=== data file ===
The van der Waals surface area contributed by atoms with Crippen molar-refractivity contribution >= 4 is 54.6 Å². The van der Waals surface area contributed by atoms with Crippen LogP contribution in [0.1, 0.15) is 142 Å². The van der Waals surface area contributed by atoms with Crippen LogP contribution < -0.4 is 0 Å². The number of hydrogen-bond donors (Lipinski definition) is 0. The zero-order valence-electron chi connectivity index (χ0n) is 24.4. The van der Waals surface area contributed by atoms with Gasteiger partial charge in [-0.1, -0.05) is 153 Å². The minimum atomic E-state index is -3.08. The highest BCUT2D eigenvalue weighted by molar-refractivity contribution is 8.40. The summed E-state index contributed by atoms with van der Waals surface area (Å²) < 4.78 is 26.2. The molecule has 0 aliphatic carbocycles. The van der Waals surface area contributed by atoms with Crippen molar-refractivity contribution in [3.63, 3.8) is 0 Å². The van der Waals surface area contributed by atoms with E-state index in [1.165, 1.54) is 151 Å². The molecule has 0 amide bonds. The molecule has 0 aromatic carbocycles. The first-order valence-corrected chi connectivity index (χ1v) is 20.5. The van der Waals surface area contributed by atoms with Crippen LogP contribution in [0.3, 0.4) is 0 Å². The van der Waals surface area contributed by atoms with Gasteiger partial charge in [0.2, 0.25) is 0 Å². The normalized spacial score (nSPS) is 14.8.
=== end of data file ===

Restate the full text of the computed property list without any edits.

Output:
The van der Waals surface area contributed by atoms with Crippen molar-refractivity contribution >= 4 is 54.6 Å². The van der Waals surface area contributed by atoms with Crippen LogP contribution in [0.1, 0.15) is 142 Å². The van der Waals surface area contributed by atoms with Crippen LogP contribution < -0.4 is 0 Å². The number of hydrogen-bond donors (Lipinski definition) is 0. The zero-order valence-electron chi connectivity index (χ0n) is 24.4. The van der Waals surface area contributed by atoms with Gasteiger partial charge in [-0.1, -0.05) is 153 Å². The minimum atomic E-state index is -3.08. The highest BCUT2D eigenvalue weighted by molar-refractivity contribution is 8.40. The summed E-state index contributed by atoms with van der Waals surface area (Å²) < 4.78 is 26.2. The molecule has 0 aliphatic carbocycles. The van der Waals surface area contributed by atoms with Crippen molar-refractivity contribution in [3.63, 3.8) is 0 Å². The van der Waals surface area contributed by atoms with E-state index in [1.165, 1.54) is 151 Å². The molecule has 0 amide bonds. The molecule has 0 aromatic carbocycles. The first-order valence-corrected chi connectivity index (χ1v) is 20.5. The van der Waals surface area contributed by atoms with Crippen LogP contribution in [0.3, 0.4) is 0 Å². The van der Waals surface area contributed by atoms with Gasteiger partial charge in [0.2, 0.25) is 0 Å². The normalized spacial score (nSPS) is 14.8.